Networks experience varying levels of latency based on where the users and their data reside and how much bandwidth has been allocated each user.  The easiest solution to network issues within a cloud is to physically separate heavy users from lighter users.  This means moving the heavy user to a private cloud where resources can be adjusted to meet the requirements of peak periods, more users and new applications.   

The Answer: Scalability and SLA

To reduce your risk of incurring more costs from your cloud provider, look for an enterprise provider that has scalability at every level of the cloud—SaaS, PaaS and IaaS.  And look, too, for a provider offering a Service Level Agreement that addresses the performance requirements for the services most important to your business.  These are the attributes of an enterprise level provider with the elasticity to meet your future needs. 

 

 

 

What distinguishes an Enterprise Cloud from other clouds?

Today we hear from Nik Weidenbacher, Product Engineering at SunGardAS  – Carl M.

Most people have a general understanding of public and private clouds and the differences between the two offerings. 

When talking about Infrastructure as a Service (IaaS), typically a private cloud is in a company’s data center while a public cloud is operated by a provider and shared by multiple companies.  That is a good start, but neither definition explains what an Enterprise Cloud is.

An Enterprise Cloud offers a virtualized, multi-tenant infrastructure that can provide many of the same benefits as running a private cloud for your company, without requiring the same up-front investment.  Unlike most public clouds, an Enterprise Cloud also lets you control many of the resources and policies you are used to controlling, such as IP addresses, network layout, network transport (in addition to internet), and monitoring and backup policies.  In addition, all VMs can be protected by an enterprise-class firewall.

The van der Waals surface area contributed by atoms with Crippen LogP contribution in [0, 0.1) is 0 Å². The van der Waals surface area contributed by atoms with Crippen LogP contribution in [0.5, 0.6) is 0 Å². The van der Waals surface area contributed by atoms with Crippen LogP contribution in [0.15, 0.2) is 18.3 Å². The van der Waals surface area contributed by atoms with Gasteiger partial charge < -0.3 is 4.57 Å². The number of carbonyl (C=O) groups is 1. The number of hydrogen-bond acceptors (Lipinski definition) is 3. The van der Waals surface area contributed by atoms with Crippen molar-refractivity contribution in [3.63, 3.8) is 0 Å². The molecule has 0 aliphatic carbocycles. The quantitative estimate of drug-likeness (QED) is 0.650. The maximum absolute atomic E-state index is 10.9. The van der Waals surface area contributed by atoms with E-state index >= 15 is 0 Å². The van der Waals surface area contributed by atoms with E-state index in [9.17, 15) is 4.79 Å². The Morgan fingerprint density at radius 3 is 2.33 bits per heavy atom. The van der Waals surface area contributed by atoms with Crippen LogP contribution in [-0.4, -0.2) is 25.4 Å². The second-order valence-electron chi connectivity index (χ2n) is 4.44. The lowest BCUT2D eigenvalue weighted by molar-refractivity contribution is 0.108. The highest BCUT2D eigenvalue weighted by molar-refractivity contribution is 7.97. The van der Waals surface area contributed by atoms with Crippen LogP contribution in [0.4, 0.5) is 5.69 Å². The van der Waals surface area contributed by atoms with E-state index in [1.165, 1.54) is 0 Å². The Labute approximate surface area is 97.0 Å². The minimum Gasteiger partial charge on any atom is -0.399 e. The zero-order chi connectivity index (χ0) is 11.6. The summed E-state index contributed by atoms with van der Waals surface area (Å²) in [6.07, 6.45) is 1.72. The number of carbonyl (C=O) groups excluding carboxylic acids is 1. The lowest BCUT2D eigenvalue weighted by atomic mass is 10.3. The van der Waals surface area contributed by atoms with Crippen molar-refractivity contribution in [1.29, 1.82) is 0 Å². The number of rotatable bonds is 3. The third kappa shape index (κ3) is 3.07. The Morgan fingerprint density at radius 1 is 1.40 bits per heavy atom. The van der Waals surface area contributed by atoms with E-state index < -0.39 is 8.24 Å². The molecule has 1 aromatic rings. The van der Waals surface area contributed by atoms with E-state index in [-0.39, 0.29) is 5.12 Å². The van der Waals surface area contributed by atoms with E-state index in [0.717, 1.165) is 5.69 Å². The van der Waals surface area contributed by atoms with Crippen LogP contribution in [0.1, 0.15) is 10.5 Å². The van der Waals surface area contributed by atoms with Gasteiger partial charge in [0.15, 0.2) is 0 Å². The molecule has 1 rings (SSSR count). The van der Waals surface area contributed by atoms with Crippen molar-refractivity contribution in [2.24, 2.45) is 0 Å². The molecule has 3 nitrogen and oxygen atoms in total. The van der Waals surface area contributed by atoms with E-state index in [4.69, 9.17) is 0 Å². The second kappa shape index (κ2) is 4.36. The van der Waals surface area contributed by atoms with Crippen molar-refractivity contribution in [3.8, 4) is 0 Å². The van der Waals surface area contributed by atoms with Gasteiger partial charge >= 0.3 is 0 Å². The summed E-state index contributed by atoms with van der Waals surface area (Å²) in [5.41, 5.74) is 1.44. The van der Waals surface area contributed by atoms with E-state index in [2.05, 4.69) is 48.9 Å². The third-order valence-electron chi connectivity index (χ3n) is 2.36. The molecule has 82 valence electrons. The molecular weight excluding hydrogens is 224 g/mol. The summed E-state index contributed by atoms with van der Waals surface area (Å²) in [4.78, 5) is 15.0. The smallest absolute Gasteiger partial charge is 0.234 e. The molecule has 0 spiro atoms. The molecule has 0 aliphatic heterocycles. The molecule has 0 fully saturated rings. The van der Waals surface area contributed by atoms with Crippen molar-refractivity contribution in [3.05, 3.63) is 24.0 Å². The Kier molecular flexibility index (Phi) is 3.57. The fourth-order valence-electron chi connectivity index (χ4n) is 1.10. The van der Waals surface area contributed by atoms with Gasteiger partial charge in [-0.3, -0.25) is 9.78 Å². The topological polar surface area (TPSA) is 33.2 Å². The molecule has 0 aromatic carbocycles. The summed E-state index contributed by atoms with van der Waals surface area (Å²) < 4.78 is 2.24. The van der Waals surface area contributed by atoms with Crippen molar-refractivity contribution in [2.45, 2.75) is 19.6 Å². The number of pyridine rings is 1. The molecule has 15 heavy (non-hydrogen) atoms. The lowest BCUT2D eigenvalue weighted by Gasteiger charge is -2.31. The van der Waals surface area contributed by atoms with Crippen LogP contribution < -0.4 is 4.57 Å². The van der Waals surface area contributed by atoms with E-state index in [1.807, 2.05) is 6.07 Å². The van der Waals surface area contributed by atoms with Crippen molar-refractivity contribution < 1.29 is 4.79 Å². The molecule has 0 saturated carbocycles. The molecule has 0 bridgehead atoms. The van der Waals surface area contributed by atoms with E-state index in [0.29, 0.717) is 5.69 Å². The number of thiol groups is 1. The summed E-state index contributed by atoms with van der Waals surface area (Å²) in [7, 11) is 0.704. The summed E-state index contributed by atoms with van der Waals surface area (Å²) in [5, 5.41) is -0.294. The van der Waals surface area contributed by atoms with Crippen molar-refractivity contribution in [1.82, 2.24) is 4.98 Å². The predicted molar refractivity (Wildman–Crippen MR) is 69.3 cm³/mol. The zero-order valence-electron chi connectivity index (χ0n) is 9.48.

Most public clouds require you to provide your own firewall protection, as well as determine how to secure your data on disk and as it traverses the network. Most also provide a “self-service” portal that lets you configure your own server with OS, RAM, etc., run your own programs and make everything work yourselves. These features are good for companies that have high-level technical people and want to save money on computing power. 

For companies that want to focus less on IT operations and use their high-level technical people for important business goals, an Enterprise Cloud is more appropriate. The Enterprise cloud offers management and systems monitoring services just as your own staff would. If an application hangs or crashes, the Enterprise Cloud technicians take action to restore it. They also install patches and new software releases, take back-up copies, and proactively monitor uptime, storage capacity, usage, etc.

In short, an Enterprise Cloud  provides the infrastructure and computing resources you need for today and tomorrow, along with the management and monitoring services you need to make sure your operations is up and running smoothly. Just as you leverage cloud hardware, you can leverage cloud expertise for your competitive advantage.

What advantages could you company reap with Enterprise Cloud services?

Download SunGard’s white paper, All clouds are not created equal.”

SunGard Launches Enterprise Cloud Services